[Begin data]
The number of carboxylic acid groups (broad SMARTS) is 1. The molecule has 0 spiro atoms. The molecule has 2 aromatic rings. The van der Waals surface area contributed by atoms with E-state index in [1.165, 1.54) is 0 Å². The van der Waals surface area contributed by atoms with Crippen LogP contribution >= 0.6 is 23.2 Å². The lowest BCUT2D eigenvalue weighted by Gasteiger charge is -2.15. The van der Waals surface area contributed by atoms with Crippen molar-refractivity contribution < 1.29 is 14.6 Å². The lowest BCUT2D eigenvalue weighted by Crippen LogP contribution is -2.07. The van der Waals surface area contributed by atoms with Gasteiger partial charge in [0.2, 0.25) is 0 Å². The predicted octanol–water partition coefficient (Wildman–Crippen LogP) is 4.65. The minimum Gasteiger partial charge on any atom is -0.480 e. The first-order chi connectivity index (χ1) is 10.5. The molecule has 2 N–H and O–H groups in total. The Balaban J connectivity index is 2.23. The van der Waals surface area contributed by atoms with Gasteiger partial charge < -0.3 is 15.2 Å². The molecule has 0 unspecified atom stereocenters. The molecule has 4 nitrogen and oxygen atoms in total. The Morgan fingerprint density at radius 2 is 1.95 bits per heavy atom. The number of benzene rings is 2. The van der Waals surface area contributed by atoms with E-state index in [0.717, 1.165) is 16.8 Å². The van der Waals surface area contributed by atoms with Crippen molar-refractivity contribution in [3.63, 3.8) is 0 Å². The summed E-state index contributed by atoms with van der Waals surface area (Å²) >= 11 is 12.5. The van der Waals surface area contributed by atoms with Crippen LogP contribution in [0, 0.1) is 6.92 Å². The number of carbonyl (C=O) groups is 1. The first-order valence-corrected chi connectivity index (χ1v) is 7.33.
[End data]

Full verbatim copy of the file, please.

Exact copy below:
The number of carboxylic acid groups (broad SMARTS) is 1. The molecule has 0 spiro atoms. The molecule has 2 aromatic rings. The van der Waals surface area contributed by atoms with E-state index in [1.165, 1.54) is 0 Å². The van der Waals surface area contributed by atoms with Crippen LogP contribution >= 0.6 is 23.2 Å². The lowest BCUT2D eigenvalue weighted by Gasteiger charge is -2.15. The van der Waals surface area contributed by atoms with Crippen molar-refractivity contribution < 1.29 is 14.6 Å². The lowest BCUT2D eigenvalue weighted by Crippen LogP contribution is -2.07. The van der Waals surface area contributed by atoms with Gasteiger partial charge in [0.2, 0.25) is 0 Å². The predicted octanol–water partition coefficient (Wildman–Crippen LogP) is 4.65. The minimum Gasteiger partial charge on any atom is -0.480 e. The first-order chi connectivity index (χ1) is 10.5. The molecule has 2 N–H and O–H groups in total. The Balaban J connectivity index is 2.23. The van der Waals surface area contributed by atoms with Gasteiger partial charge < -0.3 is 15.2 Å². The molecule has 0 unspecified atom stereocenters. The molecule has 4 nitrogen and oxygen atoms in total. The Morgan fingerprint density at radius 2 is 1.95 bits per heavy atom. The number of benzene rings is 2. The van der Waals surface area contributed by atoms with E-state index in [0.717, 1.165) is 16.8 Å². The van der Waals surface area contributed by atoms with Crippen molar-refractivity contribution in [3.63, 3.8) is 0 Å². The summed E-state index contributed by atoms with van der Waals surface area (Å²) >= 11 is 12.5. The van der Waals surface area contributed by atoms with Crippen LogP contribution in [0, 0.1) is 6.92 Å². The number of carbonyl (C=O) groups is 1. The first-order valence-corrected chi connectivity index (χ1v) is 7.33.